I've been hacking on House for the last year or so. My primary work is two-fold: to integrate Peng Li's work on Lightweight Concurrency, and to build a priority-based scheduler atop the framework. In order to do that, I also had to update House to run on GHC 6.8.2.
Lighthouse is an experimental branch of the Haskell-based House operating system which integrates Li et al.'s Lightweight Concurrency framework. It adds priority based scheduling to House and simplifies the runtime system. Detailed information is contained in my masters thesis, Extensible Scheduling in a Haskell-based Operating System.
Lighthouse's source code is available via GIT:
git clone git://svcs.cs.pdx.edu/git/lighthouse.git
In order to build Lighthouse, I had to update House to GHC 6.8.2; here is a copy of "vanilla" House.
House 0.8.93 (vanilla House ported to GHC 6.8.2) [January 22nd, 2009]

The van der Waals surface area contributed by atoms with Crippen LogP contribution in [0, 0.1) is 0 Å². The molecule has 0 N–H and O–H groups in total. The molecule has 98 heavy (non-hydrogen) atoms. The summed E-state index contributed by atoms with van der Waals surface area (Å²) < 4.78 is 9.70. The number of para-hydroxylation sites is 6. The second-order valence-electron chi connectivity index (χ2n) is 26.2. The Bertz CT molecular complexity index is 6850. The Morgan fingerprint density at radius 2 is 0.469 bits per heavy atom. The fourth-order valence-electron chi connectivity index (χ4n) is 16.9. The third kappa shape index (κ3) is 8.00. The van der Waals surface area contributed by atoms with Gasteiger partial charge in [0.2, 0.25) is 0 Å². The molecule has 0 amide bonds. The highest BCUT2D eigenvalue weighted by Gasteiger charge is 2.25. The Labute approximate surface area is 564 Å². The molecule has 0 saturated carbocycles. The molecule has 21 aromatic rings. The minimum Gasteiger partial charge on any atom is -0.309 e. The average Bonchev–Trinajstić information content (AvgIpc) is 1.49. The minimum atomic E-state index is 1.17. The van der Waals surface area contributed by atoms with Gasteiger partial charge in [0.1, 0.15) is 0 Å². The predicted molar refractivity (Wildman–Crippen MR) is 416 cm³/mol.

...or, a pre-built floppy for use in qemu...or ISO image.
To build either version of House, run `make boot,` then simply run `make floppy.' This should create a qemu compatible 2.88MB floppy disk image called House.flp. You can also run `make cdrom' to build a bootable ISO image.
I recommend building on a modern 32-bit Linux system. House does not build on 64-bit linux directly; you'll need to use a 32-bit chroot. You'll also need to install genext2fs.
If you want to build the userspace programs, change to the kernel/user folder and run `make' and `make install'.
Also, if you change various bits of GHC, you'll need to do clean builds:
- Compiler—in ghc-6.8.2, run `make clean && make stage1`; in kernel, run `make clean`, at top-level, run `make floppy`.
- Libraries—in ghc-6.8.2/libraries, run `make rebuild.library.base` (or whichever library); in kernel, run `make clean`, at top-level, run `make floppy`.
- RTS—at top-level, run rm kernel/house && make floppy.